Army Materiel Command is Looking to Advanced Manufacturing to Improve Readiness
Army Materiel Command is planning to implement advanced manufacturing techniques from the depots to the battlespace to help produce parts where needed.
Army Materiel Command is planning to implement advanced manufacturing techniques from the depots to the battlespace to help produce parts where needed. But the effort will take careful coordination with the Army's other modernization strides.
"The way I see it is that we'll be doing advanced manufacturing not only in our depots, arsenals and ammunition plants, but also forward in the battlespace based on equipment that we have," Gen. Edward M. Daly Commanding General, Army Materiel Command, told reporters Feb. 1 during a Defense Writers Group event hosted by George Washington University's Project for Media and National Security.
The general noted that those manufacturing systems, such as three-dimensional printers or CNC lathe machining tools, would be "coupled with a digital thread" that allows computer-aided drawings to be pulled alongside the specifications needed to start building.
"That data repository – that data thread, the digital thread – is there now," Daly said, and progress will continue on increasing the number of parts that have [computer assisted design] drawings that can be 3D printed and also on the data repository needed so users can access information from the depot to the tactical edge.
"We're making progress on the number of parts that we have drawings for that we know we can 3D print," Daly said, "we're making progress on the digital thread; it's in place now so that the data repository, no matter where you are, whether you're at the tactical edge or in a depot, you can see all the required files that you need to 3D print a part."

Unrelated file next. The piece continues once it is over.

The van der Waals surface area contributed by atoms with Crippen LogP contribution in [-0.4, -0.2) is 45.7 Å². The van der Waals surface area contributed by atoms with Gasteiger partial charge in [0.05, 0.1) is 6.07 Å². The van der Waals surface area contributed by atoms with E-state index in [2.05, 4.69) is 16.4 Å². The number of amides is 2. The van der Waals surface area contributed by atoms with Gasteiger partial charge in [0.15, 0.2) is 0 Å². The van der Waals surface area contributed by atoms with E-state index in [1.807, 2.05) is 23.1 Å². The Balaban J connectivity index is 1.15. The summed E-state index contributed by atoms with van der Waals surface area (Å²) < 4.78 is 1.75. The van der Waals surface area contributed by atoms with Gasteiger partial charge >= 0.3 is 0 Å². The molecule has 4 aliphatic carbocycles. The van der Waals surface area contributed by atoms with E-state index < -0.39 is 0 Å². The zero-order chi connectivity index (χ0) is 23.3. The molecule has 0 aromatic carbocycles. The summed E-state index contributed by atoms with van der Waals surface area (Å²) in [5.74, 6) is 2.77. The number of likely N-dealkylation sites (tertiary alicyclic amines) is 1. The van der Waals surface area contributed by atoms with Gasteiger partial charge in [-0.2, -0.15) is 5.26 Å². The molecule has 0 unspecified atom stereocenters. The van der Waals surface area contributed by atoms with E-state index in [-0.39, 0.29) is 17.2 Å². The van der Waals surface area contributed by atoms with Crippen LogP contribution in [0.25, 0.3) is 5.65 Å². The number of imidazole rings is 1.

The commanding general also said Army Materiel Command was "making progress on where we position the equipment, from the tactical units all the way to the depots and investing appropriately."
Advanced manufacturing and three-dimensional printing have gained popularity in the federal government in recent years. During the early months of the COVID-19 pandemic, national laboratories looked to 3D printing to alleviate stress and delays in the medical supply chain.
The Defense Department has also experimented with using advanced manufacturing, but a Government Accountability Office report found the systems were vulnerable to hacking due to inconsistent security measures needed "to prevent unauthorized changes and ensure the integrity of the design data."
But for Army Materiel Command, the implementation of 3D printing in the battlespace could take several years along with the coordination and alignment with other strategic modernization efforts, Daly said.
"You have to juxtapose that capability with a myriad of other capabilities," he said, which includes advanced manufacturing, unmanned, ground and aerial resupply systems, water distribution in the battlespace, and reduction of tactical fuel in combat systems – all of which are being worked on.
And while it may take several years, Daly believes the command is on the right path.
"I think we're on a very, very good trajectory. I firmly believe that it's these capabilities, that...in the depots will allow increased velocity and in production and manufacturing and resetting and overhauling of equipment. And at the tactical level, it'll increase readiness," Daly said.